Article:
While I have no intention of focusing this post on the still-somewhat-mindblowing events of January 6, I also would be remiss to not at least acknowledge that something horrifying (that looked an awful lot like a failed coup attempt) happened in Washington D.C. on that date. I’ve been pretty inarticulate in my thoughts so I was incredibly grateful when HBR published this piece today on the loss of trust associated with last week’s events, as well as what is required for the United States to move forward. I also think it’s important to mention the authors’ emphasis on holding those responsible accountable for their actions, something which quite a few people seem to think gets in the way of “unity.” Perhaps “unity” needs to be viewed through a lens of “recovering core principles of democracy we can agree upon” rather than simply giving people a free pass. Have any of you who have raised children made a choice to “go along to get along” rather than holding them accountable when they’ve violated a household rule?
Whew. Now that I’ve said more than I intended about the elephant that is clearly not in the corner of the room (nor is he behaving himself!), I wanted to address a different aspect of news cycles and pandemics and winter blahs. Kristen Neff’s work on self-compassion is a bandwagon I jumped on a while ago, and I can think of NO better time than the middle of January, especially this January, to remind you to be kinder to yourself. I know that there is so very much “stuff” out there about self-care, and some of it seems very woo-woo- and, if we’re honest, victim blaming. If you just did more yoga, or meditated every day, or attended virtual church each Sunday, if you would just do those things, you would be okay.
Or would you?
If I’ve learned one lesson about self-compassion, it’s that the true objective is to treat ourselves with respect and honor. It means not “should”ing all over ourselves (I should have done yoga, I should have meditated this morning, I should not have had that second cup of coffee…you see where this goes). Self-compassion isn’t a “free pass” when you really truly mess up, as we all do because we are human. Instead of prolonged self-flagellating (something surgical residents are often particularly gifted at), it allows you to take a step back, to own your part in something bad that happen, and to move forward by starting over. Assuming that you are someone who is kind to your friends, it asks you to treat yourself like you would treat a friend in a similar situation; if you tend to yell at your friends and tell them they’re total screw-ups when they’ve made a mistake in their life, we probably need to have a different discussion anyway…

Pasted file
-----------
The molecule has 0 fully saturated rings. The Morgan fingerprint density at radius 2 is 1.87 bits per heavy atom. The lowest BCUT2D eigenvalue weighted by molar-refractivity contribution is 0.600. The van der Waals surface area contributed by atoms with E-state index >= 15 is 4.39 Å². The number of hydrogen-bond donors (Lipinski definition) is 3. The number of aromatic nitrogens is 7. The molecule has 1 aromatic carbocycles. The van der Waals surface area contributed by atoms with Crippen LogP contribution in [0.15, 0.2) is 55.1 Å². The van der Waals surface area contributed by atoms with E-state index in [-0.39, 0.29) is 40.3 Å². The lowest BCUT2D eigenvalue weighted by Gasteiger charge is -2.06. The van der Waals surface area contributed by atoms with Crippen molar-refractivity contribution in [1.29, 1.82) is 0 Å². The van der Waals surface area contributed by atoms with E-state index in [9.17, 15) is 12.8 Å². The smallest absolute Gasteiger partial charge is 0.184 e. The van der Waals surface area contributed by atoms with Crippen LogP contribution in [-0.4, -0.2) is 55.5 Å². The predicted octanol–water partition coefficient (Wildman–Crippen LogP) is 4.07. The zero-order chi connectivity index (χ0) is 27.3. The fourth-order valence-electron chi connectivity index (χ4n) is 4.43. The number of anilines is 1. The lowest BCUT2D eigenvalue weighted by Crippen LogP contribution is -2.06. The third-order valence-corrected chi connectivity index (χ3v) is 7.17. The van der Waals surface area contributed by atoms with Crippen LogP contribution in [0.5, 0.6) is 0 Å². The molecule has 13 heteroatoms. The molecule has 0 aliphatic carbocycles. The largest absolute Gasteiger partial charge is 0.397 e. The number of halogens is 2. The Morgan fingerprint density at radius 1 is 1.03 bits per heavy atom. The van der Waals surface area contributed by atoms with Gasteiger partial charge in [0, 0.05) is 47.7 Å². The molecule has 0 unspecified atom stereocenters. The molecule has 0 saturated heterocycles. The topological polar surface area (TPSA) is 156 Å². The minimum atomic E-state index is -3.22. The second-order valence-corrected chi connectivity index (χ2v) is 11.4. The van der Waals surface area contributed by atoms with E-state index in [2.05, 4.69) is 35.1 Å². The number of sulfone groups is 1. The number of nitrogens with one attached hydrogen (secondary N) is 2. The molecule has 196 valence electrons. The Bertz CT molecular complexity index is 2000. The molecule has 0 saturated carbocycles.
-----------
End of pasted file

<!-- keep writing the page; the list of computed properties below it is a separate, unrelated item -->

I want to give you something helpful as we think about self-compassion, and there’s a “nudge” question that can be wonderful when we’re “stuck” (with that stuck being a nasty internal monologue about ourselves, or doom scrolling, or whatever not-healthy coping mechanism we find ourselves using).
What do I need right now? Right in this moment, what will help me the most?
Sure, sometimes it’s going to be some sort of indulgence (moderation, please, with the indulgences). Sometimes it’s something as simple as “I need to get offline” or “I need to get outdoors and go for a walk.” I find that what I need right now is seldom complicated or messy…and if it is, that’s food for additional thought as well.
What do you need right now?
Go and do that. And don’t “should” all over yourself in the process, please.